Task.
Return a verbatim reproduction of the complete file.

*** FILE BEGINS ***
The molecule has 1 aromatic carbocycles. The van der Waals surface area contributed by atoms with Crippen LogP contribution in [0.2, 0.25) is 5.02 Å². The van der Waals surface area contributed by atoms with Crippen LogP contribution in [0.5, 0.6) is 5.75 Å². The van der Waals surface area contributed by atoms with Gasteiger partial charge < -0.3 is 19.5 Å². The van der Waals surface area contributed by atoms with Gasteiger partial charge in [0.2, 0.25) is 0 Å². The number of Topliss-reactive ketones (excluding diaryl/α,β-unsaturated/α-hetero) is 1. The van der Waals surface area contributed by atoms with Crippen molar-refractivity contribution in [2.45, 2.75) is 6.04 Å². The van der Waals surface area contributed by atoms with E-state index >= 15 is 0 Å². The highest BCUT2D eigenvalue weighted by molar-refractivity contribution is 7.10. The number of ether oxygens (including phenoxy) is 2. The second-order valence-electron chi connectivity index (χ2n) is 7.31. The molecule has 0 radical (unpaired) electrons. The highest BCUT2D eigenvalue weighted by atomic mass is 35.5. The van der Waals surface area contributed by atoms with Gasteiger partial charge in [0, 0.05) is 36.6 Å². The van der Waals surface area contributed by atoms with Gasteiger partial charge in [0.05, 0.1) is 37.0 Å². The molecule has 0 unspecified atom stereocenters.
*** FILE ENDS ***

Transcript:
The molecule has 1 aromatic carbocycles. The van der Waals surface area contributed by atoms with Crippen LogP contribution in [0.2, 0.25) is 5.02 Å². The van der Waals surface area contributed by atoms with Crippen LogP contribution in [0.5, 0.6) is 5.75 Å². The van der Waals surface area contributed by atoms with Gasteiger partial charge < -0.3 is 19.5 Å². The van der Waals surface area contributed by atoms with Gasteiger partial charge in [0.2, 0.25) is 0 Å². The number of Topliss-reactive ketones (excluding diaryl/α,β-unsaturated/α-hetero) is 1. The van der Waals surface area contributed by atoms with Crippen molar-refractivity contribution in [2.45, 2.75) is 6.04 Å². The van der Waals surface area contributed by atoms with E-state index >= 15 is 0 Å². The highest BCUT2D eigenvalue weighted by molar-refractivity contribution is 7.10. The number of ether oxygens (including phenoxy) is 2. The second-order valence-electron chi connectivity index (χ2n) is 7.31. The molecule has 0 radical (unpaired) electrons. The highest BCUT2D eigenvalue weighted by atomic mass is 35.5. The van der Waals surface area contributed by atoms with Gasteiger partial charge in [0, 0.05) is 36.6 Å². The van der Waals surface area contributed by atoms with Gasteiger partial charge in [0.05, 0.1) is 37.0 Å². The molecule has 0 unspecified atom stereocenters.